Deontology can be looked at as a generally flexible moral theory that allows for self-interpretation but like all others theories studied thus far, there are arguments one can make against its reasoning. One objection to deontological moral theory is that the theory yields only absolutes and cannot always justify its standpoints. Actions are either classified as right or wrong with no allowance for a gray area. Furthermore, the strict guidelines tend to conflict with commonly accepted actions. For example, lying is always considered morally wrong--even a “white lie.” Therefore, one must not lie even if it does more good.
The Distance Between Morality and Luck In the moral realm, I tend to align my intuitions with Kantian morality, forming a very strict interpretation of those actions which carry moral worth. As one who believes that the world is not governed by determinism, I place a great deal of emphasis on moral evaluation. This is why I find Nagel’s Moral Luck article so troubling. Nagel describes a concept which, if accurate, completely undercuts our conception of morality, disabling the ability to apply moral worth to decisions. I find, however, that one can tackle his dilemma and reveal holes in his argument in a manner that would allow us to uphold the concept of morality and moral evaluation in the world.
This paper seeks to bring the timely issue of absolute freedom and the possibility of its total realization back into ethical-political discussion. Through a close comparison of the theories of Fichte and Hegel via a critique of the former by the latter, I show that the antidote to many of our political, moral and theological distresses may well be found in Hegel’s concept of the State and Sittlichkeit-i.e., truly understood as the realization of absolute freedom, or the "We that is I." In the wake of the postmodernist onslaught one thing is certain: morality is in crisis. Where are we to look for answers? Perhaps to the German idealists.—That is, to their bold synthesis of right and freedom.
I begin by describing the Hickean account of religious pluralism. Essentially Hick aims to explain religious plurality through the shared salvific experiences and values of the Real. I then give Hick’s conception of what the Real is and how it relates to major religions. Hickean religious pluralism faces what I consider to be fatal criticisms with regards to the nature of the Real, the result is that either the Real is contradictory or fails in its explanatory value. I, therefore, conclude that Hickean religious pluralism is not a plausible philosophical position.
It has been presented in the last chapter that the important feature of modest classic moral intuitionism is the idea that self-evident moral beliefs are not justified only by intuition; rather there are other equal ways of justifications for them. Moreover, some moral intuitions and basic moral beliefs are defeasible in a way that t... ... middle of paper ... ...n sufficient mental maturity. It is obvious that reflection and mental maturity are matter of degree and for further reflection sometimes even we need to draw an inference. Moreover, recall that being a self-evident proposition does not mean that it is obvious to everyone. Some self-evident propositions may need lots of reflection for understanding them.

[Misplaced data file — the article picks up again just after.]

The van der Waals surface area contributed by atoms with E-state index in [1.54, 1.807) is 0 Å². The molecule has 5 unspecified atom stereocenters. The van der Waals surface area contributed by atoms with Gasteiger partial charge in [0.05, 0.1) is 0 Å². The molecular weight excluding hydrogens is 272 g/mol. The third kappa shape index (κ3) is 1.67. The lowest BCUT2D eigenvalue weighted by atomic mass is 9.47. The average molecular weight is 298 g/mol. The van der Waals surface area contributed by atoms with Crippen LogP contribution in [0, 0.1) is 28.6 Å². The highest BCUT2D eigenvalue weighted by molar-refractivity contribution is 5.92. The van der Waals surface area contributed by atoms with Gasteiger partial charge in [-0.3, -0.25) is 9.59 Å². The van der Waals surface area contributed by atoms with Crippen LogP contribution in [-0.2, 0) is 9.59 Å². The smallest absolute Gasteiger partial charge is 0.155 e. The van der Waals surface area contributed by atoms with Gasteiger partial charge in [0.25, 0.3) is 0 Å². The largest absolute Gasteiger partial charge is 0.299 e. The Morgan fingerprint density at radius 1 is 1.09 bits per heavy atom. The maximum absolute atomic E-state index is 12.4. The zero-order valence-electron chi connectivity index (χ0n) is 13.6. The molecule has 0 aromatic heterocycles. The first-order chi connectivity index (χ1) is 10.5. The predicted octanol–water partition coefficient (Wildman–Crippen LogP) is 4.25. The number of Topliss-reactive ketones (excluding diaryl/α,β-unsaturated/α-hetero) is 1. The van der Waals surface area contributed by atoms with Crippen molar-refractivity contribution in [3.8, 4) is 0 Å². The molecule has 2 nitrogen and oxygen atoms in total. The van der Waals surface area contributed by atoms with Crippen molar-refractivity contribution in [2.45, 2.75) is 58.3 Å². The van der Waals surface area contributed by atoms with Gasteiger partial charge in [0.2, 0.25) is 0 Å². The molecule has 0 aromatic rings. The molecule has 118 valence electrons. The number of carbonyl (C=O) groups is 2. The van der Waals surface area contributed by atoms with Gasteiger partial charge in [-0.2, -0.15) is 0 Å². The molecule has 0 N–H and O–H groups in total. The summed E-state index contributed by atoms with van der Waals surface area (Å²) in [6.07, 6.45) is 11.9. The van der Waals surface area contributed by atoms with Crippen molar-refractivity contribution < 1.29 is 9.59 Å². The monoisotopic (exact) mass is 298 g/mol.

SA, briefly put, is this: "Why should I be moral?" is either a request for a moral reason to be moral or a request for another type of reason (or perhaps a motive) to be moral. In the first case it is absurd; in the second it is unreasonable or in some other way illegitimate.... ... middle of paper ... ...t then, a page later, assumes without argument that altruistic considerations provide everyone with prima facie reasons to act. Understandably, he then treats "Why should I be moral?" as something more complicated than a request for a reason.
The particularist and the generalist both think that the perfectly moral person is one who is aware of the moral reasons present in a situation. However, the particularist has a different view of what it means to be aware of these reasons. The particularist’s view is one that takes moral reasons to operate in the same way that other or more ordinary reasons of action function (Dancy, Jonathan). The particularist believes in variability. This means that the particularist doesn’t believe that we are required to apply our principles consistently or apply the same principle to similar cases.
Specifically, a fundamental distinction is made between the universal and the individual. To the universal he attaches "healthy common sense" and "rationality"(Nietzsche, p.130). Although these may sound like desirable elements of human nature, Nietzsche argues that they are to be regarded as oppressive. From his perspective they restrict individualism. Nietzsche supports this claim by maintaining that people in the universal submit to a "law of agreement"(Nietzsche, p.130).
The main issue with these objections seems to be that Kant's theory breaks down to some extent in certain situations. However, it becomes possible that by further analyzing the situation at hand, certain allowances can be made. Perhaps then the most convincing argument for the theory is that on a day-to-day basis. Kantian Ethics provides a method for deciding the best and most moral course of action. Perhaps this is the purpose of moral theory in the first place.
His view of highest moral order may be something that looks to be inaccessible but it is definitely something that people should operate by even when they become hopeless or as Kant puts it, “overclouded by the sorrows of his own”. The standard that Kant sets in his Groundwork of Metaphysics of Morals should be one that society follows when Works Cited Immanuel Kant - Groundwork for the metaphysics of Morals